What agricultural goods are produced in Illinois?
Illinois is a leading producer of soybeans, corn and swine. The state's climate and varied soil types enable farmers to grow and raise many other agricultural commodities, including cattle, wheat, oats, sorghum, hay, sheep, poultry, fruits and vegetables. Illinois also produces several specialty crops, such as buckwheat, horseradish, ostriches, fish and Christmas trees.
What are the characteristics of a typical Illinois farm?
According to the United States Department of Agriculture National Agricultural Statistics Service (USDA-NASS), as of April 2019, Illinois had 72,000 farms. Illinois farmland covers 27 million acres -- about 75 percent of the state's total land area. The large number of farms, coupled with the diversity of commodities produced, makes it difficult to describe a typical operation. However, statistics provide some indication about what it means to farm in Illinois.
The average size of an Illinois farm, including hobby farms, is 375 acres. Most farm acreage is devoted to grain, mainly corn and soybeans. About 3 percent of Illinois farms have swine. Beef cows are found on about 22 percent of farms, while about 1 percent have dairy cows. Some farms produce specialty crops and livestock, including alfalfa, canola, nursery products, emus and fish. Many farming operations also support recreational activities such as hunting and fishing.
How does agriculture benefit Illinois' economy?
Marketing of Illinois' agricultural commodities generates more than $19 billion annually. Corn accounts for 54 percent of that total. Marketing of soybeans contributes 27 percent, and the combined marketings of livestock, dairy and poultry generates 13 percent. The balance comes from sales of wheat and other crops, including fruits and vegetables.
Billions more dollars flow into the state's economy from ag-related industries, such as farm machinery manufacturing, agricultural real estate, and production and sale of value-added food products. Rural Illinois benefits principally from agricultural production, while agricultural processing and manufacturing strengthen urban economies.
How are Illinois' agricultural commodities used?
With 2,640 food manufacturing companies, Illinois is well-equipped to turn the state's crops and livestock into food and industrial products. In fact, the state ranks first in the nation with $180 billion in processed food sales. Most of these companies are located in the Chicago metropolitan area, which contains one of the largest concentrations of food-related businesses in the world.
Illinois' agricultural commodities also provide the base for such products as animal feed, ink, paint, adhesives, clothing, soap, wax, cosmetics, medicines, furniture, paper and lumber. Each year, 274 million bushels of Illinois corn are used to produce more ethanol than any other state -- about 678 million gallons. Illinois also markets other renewable fuels, including soybean-based biodiesel.
How does agriculture benefit from the state's geography and climate?
Illinois measures about 400 miles from its northern border to its southernmost tip. Temperatures generally vary by 10 to 12 degrees from one end of the state to the other. Cold, fairly dry winters and warm, humid summers with ample rainfall allow the land to support many kinds of crops and livestock.
Much of Illinois is comprised of fertile flat loess, left behind by glaciers and wind millions of years ago. About 89 percent of the state's cropland is considered prime farmland, ranking the state third nationally in total prime farmland acreage. Prime farmland is important because it provides an environmentally sound base for crop production. The central three-fourths of the state are especially well suited for growing crops, while hilly areas in the northwest and south provide excellent pasture for livestock.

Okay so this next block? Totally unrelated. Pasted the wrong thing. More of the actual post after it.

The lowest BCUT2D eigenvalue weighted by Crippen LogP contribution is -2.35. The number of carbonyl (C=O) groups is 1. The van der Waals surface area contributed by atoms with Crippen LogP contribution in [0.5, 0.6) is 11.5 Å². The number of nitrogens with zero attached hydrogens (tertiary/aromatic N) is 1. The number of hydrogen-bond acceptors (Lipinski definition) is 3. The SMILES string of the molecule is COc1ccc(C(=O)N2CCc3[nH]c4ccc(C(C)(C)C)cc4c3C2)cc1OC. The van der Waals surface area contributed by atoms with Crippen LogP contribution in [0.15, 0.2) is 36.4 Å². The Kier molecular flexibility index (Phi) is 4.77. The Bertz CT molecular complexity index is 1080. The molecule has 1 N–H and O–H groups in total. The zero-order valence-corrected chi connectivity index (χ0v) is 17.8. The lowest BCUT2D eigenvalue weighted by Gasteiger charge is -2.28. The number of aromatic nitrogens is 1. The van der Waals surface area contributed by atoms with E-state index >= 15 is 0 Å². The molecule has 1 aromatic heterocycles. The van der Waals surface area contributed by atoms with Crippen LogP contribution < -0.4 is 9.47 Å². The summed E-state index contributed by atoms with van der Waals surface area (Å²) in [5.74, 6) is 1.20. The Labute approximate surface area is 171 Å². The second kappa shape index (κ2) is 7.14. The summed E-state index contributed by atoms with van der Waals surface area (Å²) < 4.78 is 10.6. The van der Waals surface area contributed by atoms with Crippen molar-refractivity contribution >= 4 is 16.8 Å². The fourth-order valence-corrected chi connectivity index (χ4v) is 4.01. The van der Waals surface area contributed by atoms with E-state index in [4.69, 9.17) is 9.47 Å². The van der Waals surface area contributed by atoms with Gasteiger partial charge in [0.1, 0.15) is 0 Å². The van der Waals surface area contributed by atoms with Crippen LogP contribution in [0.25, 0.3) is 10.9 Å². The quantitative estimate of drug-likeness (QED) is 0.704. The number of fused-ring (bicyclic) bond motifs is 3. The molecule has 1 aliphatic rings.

Although Illinois' food and fiber industry employs nearly 1 million people, there are only 75,087 farm operators, down from 164,000 in 1959. During the same time period, the average farm size more than doubled as sophisticated technology made many aspects of the industry less labor-intensive. Illinois farmers are generally more than 50 years old. Forty-nine percent hold jobs off the farm and consider farming their secondary occupation. Family farms still dominate, though some of these have incorporated.
What are other reasons for Illinois' agricultural success?
Illinois has a competitive edge over many other states due to its central location and superior transportation system. More than 2,000 miles of interstate highway and 34,500 miles of other state highway make trucking of goods fast and efficient. Chicago is home to the largest rail gateway in the nation, connecting eastern and western United States. The state boasts some 1,100 airports, landing areas and heliports, including Chicago's O'Hare International, through which more than 65 million travelers pass annually. Illinois' 1,118 miles of navigable waterways, including the Illinois and Mississippi rivers, make barge traffic an excellent option for shipment of grain to the Gulf of Mexico.
Are many of Illinois' agricultural products exported to other nations?
Illinois ranks third nationally in the export of agricultural commodities with $8.2 billion worth of goods shipped to other countries. Exports from Illinois account for 6 percent of all U.S. agricultural exports. Illinois is the nation's second leading exporter of both soybeans and feed grains and related products. Approximately 44 percent of grain produced in Illinois is sold for export. The Illinois Department of Agriculture promotes items produced, processed, packaged or are headquartered in Illinois through international and domestic marketing exhibits, trade missions, industry tours, publications, the Illinois Product Logo program and an electronic database for trade leads.